The purpose of this study was to compare oxygen uptake ((Formula presented.)) values collected with a new portable indirect calorimeter (AeroSport TEEM 100 Metabolic Analysis System) against a more traditional large calorimeter system that has been reported to be valid and reliable (SensorMedics 2900 Metabolic Measurement Cart). Minute ventilations ranging from rest up to heavy exercise were compared with simultaneous measurements from a 120-1 Tissot gasometer. Each of the three TEEM 100 pneumotachs were tested. Three hundred and sixty-one separate ventilation tests were performed using the low-flow, medium-flow, and high-flow heads of the portable calorimeter. For each of the pneumotachs, the correlation between the portable calorimeter values and the gasometer values exceeded r = 0.94. The standard error of estimate for the low-, medium- and high-flow pneumotach were 5.96, 4.89 and 9.0%, respectively, expressed relative to the mean gasometer value. Simultaneous measurements of(Formula presented.) using the portable calorimeter and the SensorMedics 2900 unit were compared during rest and at work rates starting at zero watts, increasing by 25 W to 150 W. Each work rate was of 4 min duration. The average of data from minutes 3 and 4 were used in all analyses. There was very close agreement between the two metabolic measurement systems. Except at the 100-W work rate, where the(Formula presented.) difference was small (3.9%), yet statistically significant, all of the other differences in(Formula presented.) were small and non-significant. The scatter plot of(Formula presented.) for the SensorMedics versus the portable Aero-Sport calorimeter revealed close agreement; the correlation was r = 0.96, (SEE = 3.95%). It was concluded that the AeroSport TEEM 100 portable calorimeter system produces valid data at rest and at low to moderate work rates compared to a criterion, large system.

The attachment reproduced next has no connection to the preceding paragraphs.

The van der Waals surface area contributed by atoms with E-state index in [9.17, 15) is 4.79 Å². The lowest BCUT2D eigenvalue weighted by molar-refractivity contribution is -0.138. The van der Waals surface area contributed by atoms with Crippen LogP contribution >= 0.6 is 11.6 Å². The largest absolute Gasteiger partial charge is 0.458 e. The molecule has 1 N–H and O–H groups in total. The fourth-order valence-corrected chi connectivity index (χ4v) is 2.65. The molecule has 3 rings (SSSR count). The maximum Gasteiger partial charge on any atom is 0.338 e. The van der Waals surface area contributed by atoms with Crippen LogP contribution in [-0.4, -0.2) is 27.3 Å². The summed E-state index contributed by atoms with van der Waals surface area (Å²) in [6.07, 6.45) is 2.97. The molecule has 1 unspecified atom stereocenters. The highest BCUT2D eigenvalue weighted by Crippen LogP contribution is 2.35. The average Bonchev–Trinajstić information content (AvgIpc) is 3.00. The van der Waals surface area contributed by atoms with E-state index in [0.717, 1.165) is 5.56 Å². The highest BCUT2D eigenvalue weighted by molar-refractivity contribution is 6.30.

|Original language||English (US)|
|Number of pages||6|
|Journal||European Journal of Applied Physiology and Occupational Physiology|
|State||Published - Sep 1995|
All Science Journal Classification (ASJC) codes
- Public Health, Environmental and Occupational Health